Cloud computing has become much more common and most everyone interacts with a business or service whose services are provided from the cloud. If it makes sense for some of the largest business, why not your small or medium business as well? We'll explore some options to help start the converstation about whether you should or should not go to the cloud.
What can you run from the cloud?
- Backup - a very obvious choice and one that's been used for years, keeping data offsite is a necessary part of doing business and cloud backup will automate that task.
- Running Applications - hosted applications make sense in many cases, whether it be an accounting system, CRM system, or plain Office applications, doing so makes these available from wherever you are working.
- Storing Data - you probably do this now, using DropBox, Google Drive or OneDrive. Sharing and controlling access becomes a problem with these types of "consumer" services, but there are "enterprise" options available.
Running any or all of the above would be considered a hybrid-cloud model, where local servers are still maintained for certain aspects of your business.
- Running your Network - you can host servers and data with companies such as Amazon (AWS), Rackspace, and others where complete virtual environments can be setup, your servers, desktop, data and infrastructure are completely cloud-based. All you need is a relatively low-powered computer or computing device to access the system.
Some benefits (of full cloud):
- Simplicity - having servers and data in the cloud can simplify equipment and upgrade cycles.
- Security - can be improved if the cloud vendor is experienced and offers the latest technology.
- Continuity - should be better, because the cloud vendor will invest heavily in redundant systems.
- Mobility - you should be able to work from any location easier, as long as you have internet access.
Some concerns (of full cloud):
- Control - turning over control to a cloud vendor can be a little intimidating, you'll still need someone to manage your cloud. Without control over your own equipment, you may be at the mercy of your cloud vendor if they change things up on you!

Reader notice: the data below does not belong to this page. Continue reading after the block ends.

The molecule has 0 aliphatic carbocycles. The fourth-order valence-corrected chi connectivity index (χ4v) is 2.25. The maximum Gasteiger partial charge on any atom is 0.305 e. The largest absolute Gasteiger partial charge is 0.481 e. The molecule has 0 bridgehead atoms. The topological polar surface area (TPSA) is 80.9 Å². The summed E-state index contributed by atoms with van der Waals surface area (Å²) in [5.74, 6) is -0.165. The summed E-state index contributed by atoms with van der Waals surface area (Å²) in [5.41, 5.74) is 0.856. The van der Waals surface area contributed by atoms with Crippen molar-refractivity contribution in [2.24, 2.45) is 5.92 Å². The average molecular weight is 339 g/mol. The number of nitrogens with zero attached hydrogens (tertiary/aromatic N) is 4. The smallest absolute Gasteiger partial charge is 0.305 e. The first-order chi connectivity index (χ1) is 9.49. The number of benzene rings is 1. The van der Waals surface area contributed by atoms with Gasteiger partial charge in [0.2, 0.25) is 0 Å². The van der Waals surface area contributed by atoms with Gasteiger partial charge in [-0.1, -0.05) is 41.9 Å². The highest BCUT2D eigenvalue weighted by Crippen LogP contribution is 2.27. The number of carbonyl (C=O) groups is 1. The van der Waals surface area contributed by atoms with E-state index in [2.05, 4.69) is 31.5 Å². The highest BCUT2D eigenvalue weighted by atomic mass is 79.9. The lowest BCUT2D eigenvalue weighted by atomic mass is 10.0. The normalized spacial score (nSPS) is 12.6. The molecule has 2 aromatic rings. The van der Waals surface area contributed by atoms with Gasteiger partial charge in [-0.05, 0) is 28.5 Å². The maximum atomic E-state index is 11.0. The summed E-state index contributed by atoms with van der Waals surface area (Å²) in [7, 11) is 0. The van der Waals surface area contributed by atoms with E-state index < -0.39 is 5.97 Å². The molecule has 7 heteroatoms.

- Security - can also be worse if the cloud vendor is not experienced or is targeted by hackers.
- Cost - despite what cloud proponents may tell you, it can cost more on a monthly basis than maintaining your own equipment, because most SMB owners don't buy high-end equipment and therefore owning your equipment is favorable.
- Performance - while many applications can run really well in the cloud, many do not and nothing beats a "local" application
We've taken a cautious approach with recommendations to our clients due to the many data breaches that are in the news, there is no thing as a completely secure cloud in my opinion -- at least not yet! So that has to be weighed heavily. In addition, selecting a vendor that will be around in many years is also very important -- migrating data from an old server to a new one already is an effort, doing so from one cloud vendor to another can be difficult or iimpossible if the wrong vendors are chosen. As the industry matures, this will become easier.
Putting backup systems in the cloud makes complete sense, data can be encrypted during transit and encryption applied to the files making it virtually impossible for anyone to access data. However, we recognize the potential advantages for some clients to move more of their business into the cloud and believe than many businesses will embrace a hybrid approach until if and when it becomes the norm.
In the future, whether local or cloud based, we'll be there to manage your network and data.